4F - TIA Player Development Course

4F - TIA Tennis Intelligence Applied is a Player Development Course designed for:

  • children 9 years and older (younger with permission)
  • little or no tennis experience thru advanced players.



This Course is intended to develop a goal-oriented player for college level tennis. Tennis is not only singles, doubles is extremely important in the college level, thus a complete program will include a heavy emphasis on doubles develpoment as well. Even if your child does not have a goal to play college tennis right now, or when you first start with us, the program is designed to get one there if you follow the pathway the curriculum provides.

All players must come a minimum of two days a week for 2-hours each day. If college tennis is your goal it is recommended to come more than the minimum requirement, up to five days a week or 10-hours a week.


  • Tuition is paid once a month on a month-to-month basis.
  • You may start at any time, 1st month is prorated, tuition due on the 1st of each following month thereafter
  • Our program is year round and we limit the number of players
  • This course is for Goal Oriented students of any experience level
  • New members with tennis experience must be video taped before participating in any class or clinic with a minimum of the Basic Video Analysis.
  • All students are recommended to have a post video analysis done every six months but not longer than 12 months. Progress is accelerated greatly by doing this.
  • Every student with 6 months experience will be put through at least one SKILL TEST a month.
  • For Equipment needed by all students see the Equipment Needed web page.
  • All our registration is done online


Heritage High School, 1150 Forestville Rd, Wake Forest, NC 27587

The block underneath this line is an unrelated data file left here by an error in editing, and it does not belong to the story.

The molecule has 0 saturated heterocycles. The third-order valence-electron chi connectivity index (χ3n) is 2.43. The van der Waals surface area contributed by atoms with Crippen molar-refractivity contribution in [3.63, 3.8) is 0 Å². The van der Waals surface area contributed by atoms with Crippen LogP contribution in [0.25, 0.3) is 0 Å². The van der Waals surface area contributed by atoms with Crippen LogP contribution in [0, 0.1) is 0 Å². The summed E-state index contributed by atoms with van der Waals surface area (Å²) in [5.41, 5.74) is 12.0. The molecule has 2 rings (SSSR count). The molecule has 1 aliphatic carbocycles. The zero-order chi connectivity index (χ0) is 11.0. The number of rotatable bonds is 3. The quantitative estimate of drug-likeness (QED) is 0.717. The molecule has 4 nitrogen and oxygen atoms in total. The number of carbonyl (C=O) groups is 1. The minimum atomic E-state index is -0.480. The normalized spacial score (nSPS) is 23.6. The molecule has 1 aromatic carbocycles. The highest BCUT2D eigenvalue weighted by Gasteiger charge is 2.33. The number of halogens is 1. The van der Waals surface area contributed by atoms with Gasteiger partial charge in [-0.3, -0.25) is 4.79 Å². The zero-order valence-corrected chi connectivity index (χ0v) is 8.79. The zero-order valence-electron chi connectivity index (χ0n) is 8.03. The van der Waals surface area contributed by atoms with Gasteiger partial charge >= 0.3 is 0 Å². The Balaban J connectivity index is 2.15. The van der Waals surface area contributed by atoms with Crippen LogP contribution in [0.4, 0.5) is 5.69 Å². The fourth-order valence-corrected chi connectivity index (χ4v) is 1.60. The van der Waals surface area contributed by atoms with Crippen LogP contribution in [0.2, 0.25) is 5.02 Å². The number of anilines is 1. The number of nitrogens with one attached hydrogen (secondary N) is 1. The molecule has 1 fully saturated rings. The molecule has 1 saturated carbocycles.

Why Choose 4F- TIA Player Development Course?

If your child stays in the sport then eventually your child may set long term goals in tennis: perhaps a goal of being a top high school player, or a state or national Junior player, or a college level player, or even the dream of being a professional player! The earlier you start the better, most D1 level players have been training for at least ten years with a high level of commitment. But if you are a late starter don't assume it is too late. There are many different levels of college tennis and even late starters who work hard can find a college with a competitive level to match their abilities.

The 4F - TIA Player Development Course strives to provide an environment that has a culture where goal setting, drive, and training with a purpose and with a strong work ethic is the norm.

Goals and motivation and self discipline are necessary to get to the high levels of tennis and are developed in the course and these traits also translate well to any endeavor in life.

The facts of high level tennis are that less than 3% of high school tennis players play college tennis. Then, out of that 3%, 85% of those players who do not make their college line-up as a freshmen do not make it the remainder of their college career.